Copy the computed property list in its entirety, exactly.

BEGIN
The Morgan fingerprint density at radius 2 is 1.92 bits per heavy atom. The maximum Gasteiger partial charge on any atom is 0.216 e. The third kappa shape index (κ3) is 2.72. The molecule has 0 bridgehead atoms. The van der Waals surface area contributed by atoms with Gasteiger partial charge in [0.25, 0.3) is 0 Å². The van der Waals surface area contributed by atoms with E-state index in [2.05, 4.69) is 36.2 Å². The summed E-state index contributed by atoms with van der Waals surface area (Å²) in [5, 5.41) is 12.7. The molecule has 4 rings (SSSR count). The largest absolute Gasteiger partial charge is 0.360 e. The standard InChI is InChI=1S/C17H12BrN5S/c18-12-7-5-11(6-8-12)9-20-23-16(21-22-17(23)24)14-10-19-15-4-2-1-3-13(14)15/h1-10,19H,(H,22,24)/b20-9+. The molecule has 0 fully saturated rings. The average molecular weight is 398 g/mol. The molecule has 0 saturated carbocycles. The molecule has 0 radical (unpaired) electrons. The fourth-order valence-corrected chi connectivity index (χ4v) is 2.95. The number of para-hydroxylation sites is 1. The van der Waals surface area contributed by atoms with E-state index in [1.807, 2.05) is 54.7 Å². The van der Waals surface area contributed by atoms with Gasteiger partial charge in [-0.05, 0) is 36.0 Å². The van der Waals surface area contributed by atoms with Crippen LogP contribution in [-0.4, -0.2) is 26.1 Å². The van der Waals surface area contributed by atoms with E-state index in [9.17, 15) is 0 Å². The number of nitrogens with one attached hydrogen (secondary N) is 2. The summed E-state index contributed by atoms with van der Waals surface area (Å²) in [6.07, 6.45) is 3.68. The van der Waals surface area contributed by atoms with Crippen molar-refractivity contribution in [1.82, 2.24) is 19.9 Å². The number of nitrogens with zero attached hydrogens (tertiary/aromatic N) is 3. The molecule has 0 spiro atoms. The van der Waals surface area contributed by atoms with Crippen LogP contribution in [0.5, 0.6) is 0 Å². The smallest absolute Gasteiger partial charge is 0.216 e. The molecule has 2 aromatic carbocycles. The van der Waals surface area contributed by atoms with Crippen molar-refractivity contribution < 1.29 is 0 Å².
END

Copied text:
The Morgan fingerprint density at radius 2 is 1.92 bits per heavy atom. The maximum Gasteiger partial charge on any atom is 0.216 e. The third kappa shape index (κ3) is 2.72. The molecule has 0 bridgehead atoms. The van der Waals surface area contributed by atoms with Gasteiger partial charge in [0.25, 0.3) is 0 Å². The van der Waals surface area contributed by atoms with E-state index in [2.05, 4.69) is 36.2 Å². The summed E-state index contributed by atoms with van der Waals surface area (Å²) in [5, 5.41) is 12.7. The molecule has 4 rings (SSSR count). The largest absolute Gasteiger partial charge is 0.360 e. The standard InChI is InChI=1S/C17H12BrN5S/c18-12-7-5-11(6-8-12)9-20-23-16(21-22-17(23)24)14-10-19-15-4-2-1-3-13(14)15/h1-10,19H,(H,22,24)/b20-9+. The molecule has 0 fully saturated rings. The average molecular weight is 398 g/mol. The molecule has 0 saturated carbocycles. The molecule has 0 radical (unpaired) electrons. The fourth-order valence-corrected chi connectivity index (χ4v) is 2.95. The number of para-hydroxylation sites is 1. The van der Waals surface area contributed by atoms with E-state index in [1.807, 2.05) is 54.7 Å². The van der Waals surface area contributed by atoms with Gasteiger partial charge in [-0.05, 0) is 36.0 Å². The van der Waals surface area contributed by atoms with Crippen LogP contribution in [-0.4, -0.2) is 26.1 Å². The van der Waals surface area contributed by atoms with E-state index in [9.17, 15) is 0 Å². The number of nitrogens with one attached hydrogen (secondary N) is 2. The summed E-state index contributed by atoms with van der Waals surface area (Å²) in [6.07, 6.45) is 3.68. The van der Waals surface area contributed by atoms with Crippen molar-refractivity contribution in [1.82, 2.24) is 19.9 Å². The number of nitrogens with zero attached hydrogens (tertiary/aromatic N) is 3. The molecule has 0 spiro atoms. The van der Waals surface area contributed by atoms with Crippen LogP contribution in [0.5, 0.6) is 0 Å². The smallest absolute Gasteiger partial charge is 0.216 e. The molecule has 2 aromatic carbocycles. The van der Waals surface area contributed by atoms with Crippen molar-refractivity contribution < 1.29 is 0 Å².